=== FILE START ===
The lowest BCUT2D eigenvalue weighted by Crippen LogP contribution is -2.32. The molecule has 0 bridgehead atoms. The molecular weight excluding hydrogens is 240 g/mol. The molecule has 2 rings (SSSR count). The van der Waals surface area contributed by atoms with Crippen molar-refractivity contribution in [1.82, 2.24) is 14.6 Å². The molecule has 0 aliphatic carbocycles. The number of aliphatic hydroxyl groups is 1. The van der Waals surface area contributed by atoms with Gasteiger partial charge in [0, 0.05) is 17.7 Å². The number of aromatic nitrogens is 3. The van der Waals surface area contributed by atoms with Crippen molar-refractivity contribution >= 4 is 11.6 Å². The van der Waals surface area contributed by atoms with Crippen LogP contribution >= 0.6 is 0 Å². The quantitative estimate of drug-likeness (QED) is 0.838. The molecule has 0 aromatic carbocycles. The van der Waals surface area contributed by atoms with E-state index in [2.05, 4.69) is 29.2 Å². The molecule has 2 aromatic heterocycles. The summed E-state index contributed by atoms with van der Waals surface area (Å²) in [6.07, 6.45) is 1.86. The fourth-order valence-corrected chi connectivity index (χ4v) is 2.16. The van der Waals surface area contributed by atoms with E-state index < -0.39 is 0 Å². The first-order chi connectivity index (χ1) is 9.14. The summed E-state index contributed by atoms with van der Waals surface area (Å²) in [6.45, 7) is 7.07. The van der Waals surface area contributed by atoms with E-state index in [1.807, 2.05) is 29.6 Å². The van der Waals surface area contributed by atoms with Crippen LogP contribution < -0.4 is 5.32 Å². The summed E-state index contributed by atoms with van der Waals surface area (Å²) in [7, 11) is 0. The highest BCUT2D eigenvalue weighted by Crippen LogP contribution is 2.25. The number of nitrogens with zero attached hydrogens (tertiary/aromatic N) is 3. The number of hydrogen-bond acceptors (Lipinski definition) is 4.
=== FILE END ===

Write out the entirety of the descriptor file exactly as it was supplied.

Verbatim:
The lowest BCUT2D eigenvalue weighted by Crippen LogP contribution is -2.32. The molecule has 0 bridgehead atoms. The molecular weight excluding hydrogens is 240 g/mol. The molecule has 2 rings (SSSR count). The van der Waals surface area contributed by atoms with Crippen molar-refractivity contribution in [1.82, 2.24) is 14.6 Å². The molecule has 0 aliphatic carbocycles. The number of aliphatic hydroxyl groups is 1. The van der Waals surface area contributed by atoms with Gasteiger partial charge in [0, 0.05) is 17.7 Å². The number of aromatic nitrogens is 3. The van der Waals surface area contributed by atoms with Crippen molar-refractivity contribution >= 4 is 11.6 Å². The van der Waals surface area contributed by atoms with Crippen LogP contribution >= 0.6 is 0 Å². The quantitative estimate of drug-likeness (QED) is 0.838. The molecule has 0 aromatic carbocycles. The van der Waals surface area contributed by atoms with E-state index in [2.05, 4.69) is 29.2 Å². The molecule has 2 aromatic heterocycles. The summed E-state index contributed by atoms with van der Waals surface area (Å²) in [6.07, 6.45) is 1.86. The fourth-order valence-corrected chi connectivity index (χ4v) is 2.16. The van der Waals surface area contributed by atoms with E-state index < -0.39 is 0 Å². The first-order chi connectivity index (χ1) is 9.14. The summed E-state index contributed by atoms with van der Waals surface area (Å²) in [6.45, 7) is 7.07. The van der Waals surface area contributed by atoms with E-state index in [1.807, 2.05) is 29.6 Å². The van der Waals surface area contributed by atoms with Crippen LogP contribution < -0.4 is 5.32 Å². The summed E-state index contributed by atoms with van der Waals surface area (Å²) in [7, 11) is 0. The highest BCUT2D eigenvalue weighted by Crippen LogP contribution is 2.25. The number of nitrogens with zero attached hydrogens (tertiary/aromatic N) is 3. The number of hydrogen-bond acceptors (Lipinski definition) is 4.